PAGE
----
Philosophical Review 92 (1):49-66 (1983)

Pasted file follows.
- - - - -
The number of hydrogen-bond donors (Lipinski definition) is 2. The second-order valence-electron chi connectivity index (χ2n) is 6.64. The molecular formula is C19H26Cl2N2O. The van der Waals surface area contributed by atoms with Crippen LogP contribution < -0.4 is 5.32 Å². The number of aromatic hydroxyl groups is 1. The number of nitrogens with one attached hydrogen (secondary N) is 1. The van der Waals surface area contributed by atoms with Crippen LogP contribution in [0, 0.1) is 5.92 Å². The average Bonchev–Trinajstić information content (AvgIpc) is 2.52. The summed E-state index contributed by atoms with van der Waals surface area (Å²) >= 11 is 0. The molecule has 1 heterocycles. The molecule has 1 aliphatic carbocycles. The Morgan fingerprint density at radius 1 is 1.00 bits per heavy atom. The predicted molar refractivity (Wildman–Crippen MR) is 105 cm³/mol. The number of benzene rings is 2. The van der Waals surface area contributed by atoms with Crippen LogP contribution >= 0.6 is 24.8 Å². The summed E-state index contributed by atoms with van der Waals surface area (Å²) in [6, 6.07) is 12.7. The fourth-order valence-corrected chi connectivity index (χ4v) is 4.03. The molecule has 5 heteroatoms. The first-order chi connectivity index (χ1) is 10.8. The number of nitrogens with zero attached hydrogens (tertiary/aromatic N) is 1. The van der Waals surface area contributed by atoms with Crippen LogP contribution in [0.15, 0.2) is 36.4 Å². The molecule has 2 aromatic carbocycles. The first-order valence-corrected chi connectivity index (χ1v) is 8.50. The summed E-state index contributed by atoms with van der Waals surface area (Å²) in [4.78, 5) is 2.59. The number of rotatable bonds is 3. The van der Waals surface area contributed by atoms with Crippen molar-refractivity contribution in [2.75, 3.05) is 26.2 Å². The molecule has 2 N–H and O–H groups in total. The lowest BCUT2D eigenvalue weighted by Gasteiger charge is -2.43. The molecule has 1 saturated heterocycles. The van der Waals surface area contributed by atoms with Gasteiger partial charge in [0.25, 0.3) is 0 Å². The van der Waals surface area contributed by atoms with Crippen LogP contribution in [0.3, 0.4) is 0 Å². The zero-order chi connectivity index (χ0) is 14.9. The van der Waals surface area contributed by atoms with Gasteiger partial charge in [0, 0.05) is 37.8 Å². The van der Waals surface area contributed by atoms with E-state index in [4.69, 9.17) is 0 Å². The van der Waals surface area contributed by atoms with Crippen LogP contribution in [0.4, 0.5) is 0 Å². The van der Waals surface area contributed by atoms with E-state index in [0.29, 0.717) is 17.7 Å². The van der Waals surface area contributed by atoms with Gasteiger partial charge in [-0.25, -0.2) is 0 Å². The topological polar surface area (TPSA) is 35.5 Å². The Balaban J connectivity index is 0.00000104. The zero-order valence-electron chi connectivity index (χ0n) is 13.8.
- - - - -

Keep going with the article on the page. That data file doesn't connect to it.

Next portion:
Actualists who believe in possible worlds typically regard them as "abstract" objects of some special sort. For example, Alvin Plantinga takes worlds to be maximal possible states-of-affairs, all of which "exist", as actualism requires, but only one of which "obtains". Views like Plantinga's run into difficulty in the interpretation of statements of "iterated" modality, statements about what is "possible" for individuals that "could" exist but that do not actually exist. These statements seem to require the existence of "singular" states-Of-affairs that have nonactual individuals as constituents, a requirement that is incompatible with actualism. One can try to avoid the troublesome singular states-of-affairs by introducing "unexemplified individual essences" and maintaining that these are the true constituents of the required states-of-affairs, rather than the nonactual possibles themselves. However, serious arguments are raised against this employment of individual essences.
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